12. Mary Halvorson Quintet, Saturn Sings – Her most conventional record but also maybe her riskiest, adding trumpet and tenor sax, it sounds like a Horace Silver record that came from space.  Melodies you could sing along to, and every time the first song comes on the rhythm section of John Hebert and Ches Smith has me nodding along and smiling, but it’s not as simple as that might sound, there’s always something I don’t expect around every corner.  This record is a sunrise and snow splitting and liquefying under your boots and the last blooming roses of summer.

13. Big Boi, Sir Lucious Left Foot: The Son of Chico Dusty – A record stripped down to prime effectiveness, with old partners (Andre 3000 contributes the wobbly, clattering beat of “You Ain’t No DJ”, Sleepy Brown shows up on “Turns Me On” for his patented off-kilter loverman croon) and new (Janelle Monae’s perfect hook on “Be Still”, Gucci Mane on “Shine Blockas” which would be a massive hit in a better world) doing exactly what they do best.  A head nodder that also sticks words in your head for days and with beats full of little touches and hooks that also help it stick to your ribs but never trying to be anything but a great hip-hop record.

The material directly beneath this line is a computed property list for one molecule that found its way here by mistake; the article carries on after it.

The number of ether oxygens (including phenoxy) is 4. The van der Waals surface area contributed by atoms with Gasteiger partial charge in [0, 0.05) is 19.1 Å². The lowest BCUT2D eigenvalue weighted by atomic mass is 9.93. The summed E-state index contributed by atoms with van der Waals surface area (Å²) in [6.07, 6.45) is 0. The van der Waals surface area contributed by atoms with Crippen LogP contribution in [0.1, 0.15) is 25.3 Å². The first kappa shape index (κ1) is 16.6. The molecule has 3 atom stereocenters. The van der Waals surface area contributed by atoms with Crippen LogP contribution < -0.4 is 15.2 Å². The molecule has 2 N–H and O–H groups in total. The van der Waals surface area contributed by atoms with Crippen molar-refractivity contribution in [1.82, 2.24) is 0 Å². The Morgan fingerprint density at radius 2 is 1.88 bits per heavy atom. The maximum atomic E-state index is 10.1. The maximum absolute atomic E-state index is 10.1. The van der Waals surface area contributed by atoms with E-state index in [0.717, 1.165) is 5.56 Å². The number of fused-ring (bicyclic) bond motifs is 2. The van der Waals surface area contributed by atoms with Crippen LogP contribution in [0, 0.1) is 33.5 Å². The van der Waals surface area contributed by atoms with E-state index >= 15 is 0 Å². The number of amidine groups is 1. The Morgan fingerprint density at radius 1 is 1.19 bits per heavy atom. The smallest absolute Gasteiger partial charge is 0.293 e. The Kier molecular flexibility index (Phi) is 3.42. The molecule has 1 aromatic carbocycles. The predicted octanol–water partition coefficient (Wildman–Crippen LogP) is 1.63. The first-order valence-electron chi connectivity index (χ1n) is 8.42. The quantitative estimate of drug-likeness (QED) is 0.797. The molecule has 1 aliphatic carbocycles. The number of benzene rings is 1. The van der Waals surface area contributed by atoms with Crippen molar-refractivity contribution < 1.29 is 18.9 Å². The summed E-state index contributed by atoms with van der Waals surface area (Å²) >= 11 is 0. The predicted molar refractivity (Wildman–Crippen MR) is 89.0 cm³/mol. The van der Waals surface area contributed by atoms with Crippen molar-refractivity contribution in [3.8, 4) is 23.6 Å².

14. Janelle Monae, The Archandroid- This is the record where Monae filters and distills the last 30 years of R&B from solo George Clinton to Teddy Riley to Grace Jones to Prince to Angie Stone and recombines the DNA so it never sounds like just a throwback.  “Make the Bus”, the collaboration with Of Montreal is one of my favorite tracks and I never liked anything I heard from Of Montreal, she and Saul Williams team up for “Dance Or Die” with should be the year’s perfect club single.  The record could’ve stood a little editing, but I found myself smiling every time a song of this popped on my ipod, and I find it very heartening there’s an R&B record taking these chances.